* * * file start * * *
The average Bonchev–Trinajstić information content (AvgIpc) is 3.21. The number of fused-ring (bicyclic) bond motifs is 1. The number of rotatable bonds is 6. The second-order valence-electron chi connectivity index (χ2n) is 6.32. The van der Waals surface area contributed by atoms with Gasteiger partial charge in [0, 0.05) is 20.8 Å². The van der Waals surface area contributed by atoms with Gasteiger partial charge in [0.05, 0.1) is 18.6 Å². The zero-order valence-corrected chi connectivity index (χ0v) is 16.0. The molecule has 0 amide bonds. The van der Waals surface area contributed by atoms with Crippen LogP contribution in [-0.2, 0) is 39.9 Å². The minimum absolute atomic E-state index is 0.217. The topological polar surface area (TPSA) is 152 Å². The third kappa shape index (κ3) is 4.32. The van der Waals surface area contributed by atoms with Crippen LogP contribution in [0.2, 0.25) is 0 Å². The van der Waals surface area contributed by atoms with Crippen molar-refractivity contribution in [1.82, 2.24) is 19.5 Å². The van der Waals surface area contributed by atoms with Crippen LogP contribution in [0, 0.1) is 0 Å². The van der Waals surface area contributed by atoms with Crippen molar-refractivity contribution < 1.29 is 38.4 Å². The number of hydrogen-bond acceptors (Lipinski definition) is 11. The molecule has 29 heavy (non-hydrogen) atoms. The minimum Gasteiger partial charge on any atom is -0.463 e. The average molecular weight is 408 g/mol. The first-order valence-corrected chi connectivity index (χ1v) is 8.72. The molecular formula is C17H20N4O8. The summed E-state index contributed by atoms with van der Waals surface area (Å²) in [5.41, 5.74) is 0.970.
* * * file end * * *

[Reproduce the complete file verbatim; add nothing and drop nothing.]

The average Bonchev–Trinajstić information content (AvgIpc) is 3.21. The number of fused-ring (bicyclic) bond motifs is 1. The number of rotatable bonds is 6. The second-order valence-electron chi connectivity index (χ2n) is 6.32. The van der Waals surface area contributed by atoms with Gasteiger partial charge in [0, 0.05) is 20.8 Å². The van der Waals surface area contributed by atoms with Gasteiger partial charge in [0.05, 0.1) is 18.6 Å². The zero-order valence-corrected chi connectivity index (χ0v) is 16.0. The molecule has 0 amide bonds. The van der Waals surface area contributed by atoms with Crippen LogP contribution in [-0.2, 0) is 39.9 Å². The minimum absolute atomic E-state index is 0.217. The topological polar surface area (TPSA) is 152 Å². The third kappa shape index (κ3) is 4.32. The van der Waals surface area contributed by atoms with Crippen LogP contribution in [0.2, 0.25) is 0 Å². The van der Waals surface area contributed by atoms with Crippen molar-refractivity contribution in [1.82, 2.24) is 19.5 Å². The van der Waals surface area contributed by atoms with Crippen LogP contribution in [0, 0.1) is 0 Å². The van der Waals surface area contributed by atoms with Crippen molar-refractivity contribution < 1.29 is 38.4 Å². The number of hydrogen-bond acceptors (Lipinski definition) is 11. The molecule has 29 heavy (non-hydrogen) atoms. The minimum Gasteiger partial charge on any atom is -0.463 e. The average molecular weight is 408 g/mol. The first-order valence-corrected chi connectivity index (χ1v) is 8.72. The molecular formula is C17H20N4O8. The summed E-state index contributed by atoms with van der Waals surface area (Å²) in [5.41, 5.74) is 0.970.